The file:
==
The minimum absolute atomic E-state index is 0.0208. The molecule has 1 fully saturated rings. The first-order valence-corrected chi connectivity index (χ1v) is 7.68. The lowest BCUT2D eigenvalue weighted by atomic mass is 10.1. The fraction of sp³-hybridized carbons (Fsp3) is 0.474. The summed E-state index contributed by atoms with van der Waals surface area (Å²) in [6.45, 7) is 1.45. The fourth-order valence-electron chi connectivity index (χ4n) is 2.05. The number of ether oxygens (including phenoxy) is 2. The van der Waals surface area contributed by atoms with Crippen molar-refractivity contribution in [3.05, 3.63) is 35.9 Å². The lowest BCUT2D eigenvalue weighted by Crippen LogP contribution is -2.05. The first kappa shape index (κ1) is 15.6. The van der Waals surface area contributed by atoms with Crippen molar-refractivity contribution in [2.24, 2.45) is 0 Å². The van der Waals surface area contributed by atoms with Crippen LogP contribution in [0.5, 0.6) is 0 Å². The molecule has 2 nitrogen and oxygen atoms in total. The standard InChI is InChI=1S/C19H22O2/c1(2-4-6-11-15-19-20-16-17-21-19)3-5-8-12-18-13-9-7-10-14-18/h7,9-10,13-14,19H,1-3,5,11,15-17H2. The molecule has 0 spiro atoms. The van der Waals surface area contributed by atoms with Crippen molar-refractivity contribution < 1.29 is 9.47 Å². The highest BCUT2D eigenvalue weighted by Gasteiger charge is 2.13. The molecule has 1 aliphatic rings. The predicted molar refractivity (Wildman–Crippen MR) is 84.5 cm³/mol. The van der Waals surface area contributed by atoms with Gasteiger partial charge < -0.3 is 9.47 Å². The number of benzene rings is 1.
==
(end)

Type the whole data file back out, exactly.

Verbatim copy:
The minimum absolute atomic E-state index is 0.0208. The molecule has 1 fully saturated rings. The first-order valence-corrected chi connectivity index (χ1v) is 7.68. The lowest BCUT2D eigenvalue weighted by atomic mass is 10.1. The fraction of sp³-hybridized carbons (Fsp3) is 0.474. The summed E-state index contributed by atoms with van der Waals surface area (Å²) in [6.45, 7) is 1.45. The fourth-order valence-electron chi connectivity index (χ4n) is 2.05. The number of ether oxygens (including phenoxy) is 2. The van der Waals surface area contributed by atoms with Crippen molar-refractivity contribution in [3.05, 3.63) is 35.9 Å². The lowest BCUT2D eigenvalue weighted by Crippen LogP contribution is -2.05. The first kappa shape index (κ1) is 15.6. The van der Waals surface area contributed by atoms with Crippen molar-refractivity contribution in [2.24, 2.45) is 0 Å². The van der Waals surface area contributed by atoms with Crippen LogP contribution in [0.5, 0.6) is 0 Å². The molecule has 2 nitrogen and oxygen atoms in total. The standard InChI is InChI=1S/C19H22O2/c1(2-4-6-11-15-19-20-16-17-21-19)3-5-8-12-18-13-9-7-10-14-18/h7,9-10,13-14,19H,1-3,5,11,15-17H2. The molecule has 0 spiro atoms. The van der Waals surface area contributed by atoms with Crippen molar-refractivity contribution < 1.29 is 9.47 Å². The highest BCUT2D eigenvalue weighted by Gasteiger charge is 2.13. The molecule has 1 aliphatic rings. The predicted molar refractivity (Wildman–Crippen MR) is 84.5 cm³/mol. The van der Waals surface area contributed by atoms with Gasteiger partial charge < -0.3 is 9.47 Å². The number of benzene rings is 1.